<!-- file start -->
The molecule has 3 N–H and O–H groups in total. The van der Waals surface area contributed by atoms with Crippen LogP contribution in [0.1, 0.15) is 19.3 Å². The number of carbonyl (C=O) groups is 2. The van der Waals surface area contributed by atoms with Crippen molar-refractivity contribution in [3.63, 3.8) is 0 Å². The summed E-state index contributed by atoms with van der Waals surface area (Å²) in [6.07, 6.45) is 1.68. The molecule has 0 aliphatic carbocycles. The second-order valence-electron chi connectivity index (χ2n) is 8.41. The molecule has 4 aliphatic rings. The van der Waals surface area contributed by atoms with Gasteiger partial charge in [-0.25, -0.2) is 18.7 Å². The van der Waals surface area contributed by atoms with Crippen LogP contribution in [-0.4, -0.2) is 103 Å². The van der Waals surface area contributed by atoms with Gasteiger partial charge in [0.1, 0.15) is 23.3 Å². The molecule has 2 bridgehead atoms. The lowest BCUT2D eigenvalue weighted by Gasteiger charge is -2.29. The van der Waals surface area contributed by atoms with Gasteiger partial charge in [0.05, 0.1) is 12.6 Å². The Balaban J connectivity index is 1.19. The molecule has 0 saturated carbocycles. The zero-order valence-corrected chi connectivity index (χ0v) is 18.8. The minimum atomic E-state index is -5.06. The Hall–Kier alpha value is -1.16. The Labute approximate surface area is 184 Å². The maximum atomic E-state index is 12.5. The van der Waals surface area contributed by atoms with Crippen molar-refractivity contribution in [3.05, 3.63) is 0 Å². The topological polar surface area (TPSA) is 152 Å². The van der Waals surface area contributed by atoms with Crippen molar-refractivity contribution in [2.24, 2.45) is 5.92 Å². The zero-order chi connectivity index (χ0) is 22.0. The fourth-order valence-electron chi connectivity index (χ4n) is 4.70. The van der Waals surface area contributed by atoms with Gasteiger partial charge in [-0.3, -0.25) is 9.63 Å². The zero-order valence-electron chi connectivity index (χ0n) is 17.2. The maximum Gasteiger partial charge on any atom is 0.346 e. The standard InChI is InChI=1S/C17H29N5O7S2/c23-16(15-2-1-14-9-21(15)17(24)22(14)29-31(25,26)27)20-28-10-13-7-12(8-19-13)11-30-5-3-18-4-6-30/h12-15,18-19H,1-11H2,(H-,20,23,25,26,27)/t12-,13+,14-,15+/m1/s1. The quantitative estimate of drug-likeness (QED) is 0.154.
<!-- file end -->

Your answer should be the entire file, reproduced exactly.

The molecule has 3 N–H and O–H groups in total. The van der Waals surface area contributed by atoms with Crippen LogP contribution in [0.1, 0.15) is 19.3 Å². The number of carbonyl (C=O) groups is 2. The van der Waals surface area contributed by atoms with Crippen molar-refractivity contribution in [3.63, 3.8) is 0 Å². The summed E-state index contributed by atoms with van der Waals surface area (Å²) in [6.07, 6.45) is 1.68. The molecule has 0 aliphatic carbocycles. The second-order valence-electron chi connectivity index (χ2n) is 8.41. The molecule has 4 aliphatic rings. The van der Waals surface area contributed by atoms with Gasteiger partial charge in [-0.25, -0.2) is 18.7 Å². The van der Waals surface area contributed by atoms with Crippen LogP contribution in [-0.4, -0.2) is 103 Å². The van der Waals surface area contributed by atoms with Gasteiger partial charge in [0.1, 0.15) is 23.3 Å². The molecule has 2 bridgehead atoms. The lowest BCUT2D eigenvalue weighted by Gasteiger charge is -2.29. The van der Waals surface area contributed by atoms with Gasteiger partial charge in [0.05, 0.1) is 12.6 Å². The Balaban J connectivity index is 1.19. The molecule has 0 saturated carbocycles. The zero-order valence-corrected chi connectivity index (χ0v) is 18.8. The minimum atomic E-state index is -5.06. The Hall–Kier alpha value is -1.16. The Labute approximate surface area is 184 Å². The maximum atomic E-state index is 12.5. The van der Waals surface area contributed by atoms with Crippen molar-refractivity contribution in [3.05, 3.63) is 0 Å². The topological polar surface area (TPSA) is 152 Å². The van der Waals surface area contributed by atoms with Crippen molar-refractivity contribution in [2.24, 2.45) is 5.92 Å². The zero-order chi connectivity index (χ0) is 22.0. The fourth-order valence-electron chi connectivity index (χ4n) is 4.70. The van der Waals surface area contributed by atoms with Gasteiger partial charge in [-0.3, -0.25) is 9.63 Å². The zero-order valence-electron chi connectivity index (χ0n) is 17.2. The maximum Gasteiger partial charge on any atom is 0.346 e. The standard InChI is InChI=1S/C17H29N5O7S2/c23-16(15-2-1-14-9-21(15)17(24)22(14)29-31(25,26)27)20-28-10-13-7-12(8-19-13)11-30-5-3-18-4-6-30/h12-15,18-19H,1-11H2,(H-,20,23,25,26,27)/t12-,13+,14-,15+/m1/s1. The quantitative estimate of drug-likeness (QED) is 0.154.